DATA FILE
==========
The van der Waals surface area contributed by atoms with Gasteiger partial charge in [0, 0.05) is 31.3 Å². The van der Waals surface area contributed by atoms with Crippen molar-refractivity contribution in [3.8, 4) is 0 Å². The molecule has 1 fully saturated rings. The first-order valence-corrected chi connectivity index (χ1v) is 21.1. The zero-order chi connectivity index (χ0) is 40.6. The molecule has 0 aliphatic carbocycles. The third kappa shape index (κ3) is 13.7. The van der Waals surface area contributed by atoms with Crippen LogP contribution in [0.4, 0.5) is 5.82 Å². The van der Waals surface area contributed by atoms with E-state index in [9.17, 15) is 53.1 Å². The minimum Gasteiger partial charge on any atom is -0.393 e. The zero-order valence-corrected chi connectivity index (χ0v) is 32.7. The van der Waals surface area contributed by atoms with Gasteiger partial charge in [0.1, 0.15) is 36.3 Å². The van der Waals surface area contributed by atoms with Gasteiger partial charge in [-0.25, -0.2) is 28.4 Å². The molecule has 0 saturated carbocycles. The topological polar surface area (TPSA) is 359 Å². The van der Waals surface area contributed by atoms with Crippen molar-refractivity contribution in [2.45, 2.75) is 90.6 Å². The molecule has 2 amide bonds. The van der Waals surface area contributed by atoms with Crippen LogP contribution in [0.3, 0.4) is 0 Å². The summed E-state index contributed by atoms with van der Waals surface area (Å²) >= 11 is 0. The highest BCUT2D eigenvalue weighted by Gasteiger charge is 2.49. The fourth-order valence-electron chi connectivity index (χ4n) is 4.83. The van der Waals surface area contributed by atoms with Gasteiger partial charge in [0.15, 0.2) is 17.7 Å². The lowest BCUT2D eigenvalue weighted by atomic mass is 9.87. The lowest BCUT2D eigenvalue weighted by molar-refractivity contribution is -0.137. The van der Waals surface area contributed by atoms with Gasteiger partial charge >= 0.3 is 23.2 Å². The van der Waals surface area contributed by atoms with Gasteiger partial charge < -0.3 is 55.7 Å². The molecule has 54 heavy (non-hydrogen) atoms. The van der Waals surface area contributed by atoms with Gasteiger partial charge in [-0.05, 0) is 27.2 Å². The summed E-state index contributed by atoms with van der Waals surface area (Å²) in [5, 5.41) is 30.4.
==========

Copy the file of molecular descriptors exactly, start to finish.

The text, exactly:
The van der Waals surface area contributed by atoms with Gasteiger partial charge in [0, 0.05) is 31.3 Å². The van der Waals surface area contributed by atoms with Crippen molar-refractivity contribution in [3.8, 4) is 0 Å². The molecule has 1 fully saturated rings. The first-order valence-corrected chi connectivity index (χ1v) is 21.1. The zero-order chi connectivity index (χ0) is 40.6. The molecule has 0 aliphatic carbocycles. The third kappa shape index (κ3) is 13.7. The van der Waals surface area contributed by atoms with Crippen LogP contribution in [0.4, 0.5) is 5.82 Å². The van der Waals surface area contributed by atoms with E-state index in [9.17, 15) is 53.1 Å². The minimum Gasteiger partial charge on any atom is -0.393 e. The zero-order valence-corrected chi connectivity index (χ0v) is 32.7. The van der Waals surface area contributed by atoms with Gasteiger partial charge in [0.1, 0.15) is 36.3 Å². The van der Waals surface area contributed by atoms with Gasteiger partial charge in [-0.25, -0.2) is 28.4 Å². The molecule has 0 saturated carbocycles. The topological polar surface area (TPSA) is 359 Å². The van der Waals surface area contributed by atoms with Crippen molar-refractivity contribution in [2.45, 2.75) is 90.6 Å². The molecule has 2 amide bonds. The van der Waals surface area contributed by atoms with Crippen LogP contribution in [0.3, 0.4) is 0 Å². The summed E-state index contributed by atoms with van der Waals surface area (Å²) >= 11 is 0. The highest BCUT2D eigenvalue weighted by Gasteiger charge is 2.49. The fourth-order valence-electron chi connectivity index (χ4n) is 4.83. The van der Waals surface area contributed by atoms with Gasteiger partial charge in [0.15, 0.2) is 17.7 Å². The lowest BCUT2D eigenvalue weighted by atomic mass is 9.87. The lowest BCUT2D eigenvalue weighted by molar-refractivity contribution is -0.137. The van der Waals surface area contributed by atoms with Gasteiger partial charge >= 0.3 is 23.2 Å². The van der Waals surface area contributed by atoms with Gasteiger partial charge < -0.3 is 55.7 Å². The molecule has 54 heavy (non-hydrogen) atoms. The van der Waals surface area contributed by atoms with Gasteiger partial charge in [-0.05, 0) is 27.2 Å². The summed E-state index contributed by atoms with van der Waals surface area (Å²) in [5, 5.41) is 30.4.